Thus when they skid around corners, brush up against the ivy or impact with the walls and floor, they cause damage such as falling leaves and crumbling rock. People are intuitively aware of how objects of different weights and materials interact – they might not notice the subtle impact effects but would miss them if they had been left out.

Jumping from Set to Animation

The group of kids’ final attack on the Grievers was an interesting challenge, partly because it was a high action sequence shot entirely on a blue screen stage. Stunt actors in blue, brandishing blue sticks stood in for the creatures, a 360° blue screen encircled the stage, and only the floor and the actors are captured in camera. As the kids enter the space the Grievers turn and try to attack them. But the boys fight back.


Wes Ball, as an animator and VFX artist himself, understood the potential challenges for the animation later. Normally a fairly calm person, when explaining the Grievers’ viciousness he gave a full-on performance, screaming and flailing his arms, to demonstrate to the team what he was after in the shots.

Sue said, “At first the young actors were hesitant but once the director got them going, a series of great fight performances were captured. The animators worked hand-in-hand with the editors in post to produce the exciting battle sequence. Using animated CG to make the best of the fight moves work, they applied some reverse engineering to make animation play off the live action performances.”

Quality of Motion

Erik had joined Method specifically to work on this project, and found it exciting to return to off-the-shelf software and work on tools alongside a very competent team of animators. But in fact, one of the first changes they made was to the workflow – specifically, they would let the animators indicate their work preferences for improving the quality of motion on a character, create a fast way to share their work, put it into a cut, watch it in sequence, evaluate, come back with a fresh eye - and iterate.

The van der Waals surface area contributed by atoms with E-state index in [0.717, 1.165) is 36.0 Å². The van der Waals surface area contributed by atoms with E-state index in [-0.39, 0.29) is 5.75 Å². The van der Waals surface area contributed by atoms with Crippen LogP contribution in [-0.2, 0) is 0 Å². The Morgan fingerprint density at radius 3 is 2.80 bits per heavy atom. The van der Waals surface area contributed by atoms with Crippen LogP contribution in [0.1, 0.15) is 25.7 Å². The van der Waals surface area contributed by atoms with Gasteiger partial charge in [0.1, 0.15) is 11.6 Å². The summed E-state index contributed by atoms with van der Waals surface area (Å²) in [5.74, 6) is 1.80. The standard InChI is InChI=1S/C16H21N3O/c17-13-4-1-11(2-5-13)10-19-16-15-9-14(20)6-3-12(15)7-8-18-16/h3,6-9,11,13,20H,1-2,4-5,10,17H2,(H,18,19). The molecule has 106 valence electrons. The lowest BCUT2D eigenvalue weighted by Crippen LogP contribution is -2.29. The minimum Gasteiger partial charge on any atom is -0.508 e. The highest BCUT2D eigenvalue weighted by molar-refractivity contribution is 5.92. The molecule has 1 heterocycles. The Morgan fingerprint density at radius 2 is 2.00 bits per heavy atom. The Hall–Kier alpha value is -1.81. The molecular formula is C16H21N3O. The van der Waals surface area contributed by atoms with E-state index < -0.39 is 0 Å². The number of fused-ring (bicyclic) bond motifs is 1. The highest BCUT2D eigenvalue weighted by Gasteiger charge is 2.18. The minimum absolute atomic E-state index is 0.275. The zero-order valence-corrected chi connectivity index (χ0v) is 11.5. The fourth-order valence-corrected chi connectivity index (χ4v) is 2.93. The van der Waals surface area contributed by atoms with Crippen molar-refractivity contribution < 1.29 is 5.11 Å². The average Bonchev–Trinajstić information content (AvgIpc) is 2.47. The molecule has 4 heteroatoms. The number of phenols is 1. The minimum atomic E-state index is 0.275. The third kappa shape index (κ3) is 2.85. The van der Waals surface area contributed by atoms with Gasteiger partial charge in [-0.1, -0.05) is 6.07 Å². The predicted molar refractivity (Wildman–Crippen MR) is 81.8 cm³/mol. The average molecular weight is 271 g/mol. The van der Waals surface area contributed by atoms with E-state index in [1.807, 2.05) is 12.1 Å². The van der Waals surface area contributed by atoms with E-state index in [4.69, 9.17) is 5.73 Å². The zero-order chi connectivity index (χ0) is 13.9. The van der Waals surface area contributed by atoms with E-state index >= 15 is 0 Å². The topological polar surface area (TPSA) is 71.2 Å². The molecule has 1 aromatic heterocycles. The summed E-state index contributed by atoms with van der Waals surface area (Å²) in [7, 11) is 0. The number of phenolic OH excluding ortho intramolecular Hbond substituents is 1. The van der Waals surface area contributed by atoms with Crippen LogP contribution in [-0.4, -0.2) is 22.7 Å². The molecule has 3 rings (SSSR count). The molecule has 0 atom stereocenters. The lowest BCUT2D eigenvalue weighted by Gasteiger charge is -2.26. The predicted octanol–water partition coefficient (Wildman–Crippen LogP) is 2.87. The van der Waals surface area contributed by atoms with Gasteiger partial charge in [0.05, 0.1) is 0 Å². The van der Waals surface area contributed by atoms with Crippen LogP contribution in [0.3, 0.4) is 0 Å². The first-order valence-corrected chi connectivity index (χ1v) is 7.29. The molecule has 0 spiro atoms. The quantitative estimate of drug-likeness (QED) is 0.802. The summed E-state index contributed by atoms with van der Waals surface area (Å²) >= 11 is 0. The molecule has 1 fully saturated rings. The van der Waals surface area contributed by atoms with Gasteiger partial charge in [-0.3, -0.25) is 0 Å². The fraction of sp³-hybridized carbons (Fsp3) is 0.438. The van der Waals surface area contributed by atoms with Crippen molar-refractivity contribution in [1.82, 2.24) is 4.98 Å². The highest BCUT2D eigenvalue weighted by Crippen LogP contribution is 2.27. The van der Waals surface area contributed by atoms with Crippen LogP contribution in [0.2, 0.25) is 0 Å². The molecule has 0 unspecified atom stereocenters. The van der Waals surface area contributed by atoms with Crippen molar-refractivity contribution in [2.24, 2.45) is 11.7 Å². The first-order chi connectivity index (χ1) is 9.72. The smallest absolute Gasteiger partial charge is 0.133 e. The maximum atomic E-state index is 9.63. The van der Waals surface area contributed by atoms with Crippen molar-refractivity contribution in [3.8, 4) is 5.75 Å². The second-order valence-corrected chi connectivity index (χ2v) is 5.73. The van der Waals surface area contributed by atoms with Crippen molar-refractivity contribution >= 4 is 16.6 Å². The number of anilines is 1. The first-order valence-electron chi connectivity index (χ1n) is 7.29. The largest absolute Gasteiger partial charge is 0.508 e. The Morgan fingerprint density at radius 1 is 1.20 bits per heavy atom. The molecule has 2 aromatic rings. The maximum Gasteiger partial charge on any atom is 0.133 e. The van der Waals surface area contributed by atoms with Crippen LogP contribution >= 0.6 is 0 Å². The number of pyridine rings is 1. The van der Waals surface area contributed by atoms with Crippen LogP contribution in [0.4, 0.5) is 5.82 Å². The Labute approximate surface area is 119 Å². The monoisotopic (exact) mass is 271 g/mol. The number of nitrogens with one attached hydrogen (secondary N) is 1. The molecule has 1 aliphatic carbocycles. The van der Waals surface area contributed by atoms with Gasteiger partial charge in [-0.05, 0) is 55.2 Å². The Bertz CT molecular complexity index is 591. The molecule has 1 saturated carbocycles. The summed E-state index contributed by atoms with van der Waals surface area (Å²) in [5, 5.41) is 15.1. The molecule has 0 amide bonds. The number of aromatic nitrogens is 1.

Erik said, “Regarding the pipeline, fortunately, animation remains an island in some ways within the rest of a facility’s pipe, with fewer dependencies on other departments. Victor Barbosa, the rigger, built a powerful and intuitive rig that drove the complex telescoping legs on the Grievers, fully functional with IK/FK switching. It was a great way to switch to different levels of detail. Another of the creature artistsPaul Jordandid excellent simulations on the hoses and other effects.


“James Jacobs’ proprietary tools moved the Grievers smoothly through the pipeline and ran the many simulations. Doing that allowed quicker model updates – we could re-run the simulations fast and return the frames to the render farm. We became pretty efficient.”

Animating to Camera

Erik always aims to go on set on projects, finding it is vital to keeping CG animations aware of the context and fitting them into the full production. “On set, we have the chance to think about giving the camera the appropriate level of energy, making the framing and composition suitable for compositing the creatures in. In Baton Rouge, I was observing how the production managed this large group of young actors, energetically fending off the stunt team,” he said.

“In post we went on to add overriding camera moves and so on to make sure the camera followed not only live action characters but also the CG Grievers when they came galloping into view and collided with the kids. You always have believability issues with blue screen shots especially, but having been on set gives you more cinematic freedom to design your camera takeovers and extra CG shots to really convey the feeling that the cameraman was out there with the monsters - and vice-versa.” www.methodstudios.com

Words: Adriene Hurst
Images: Courtesy of 20th Century Fox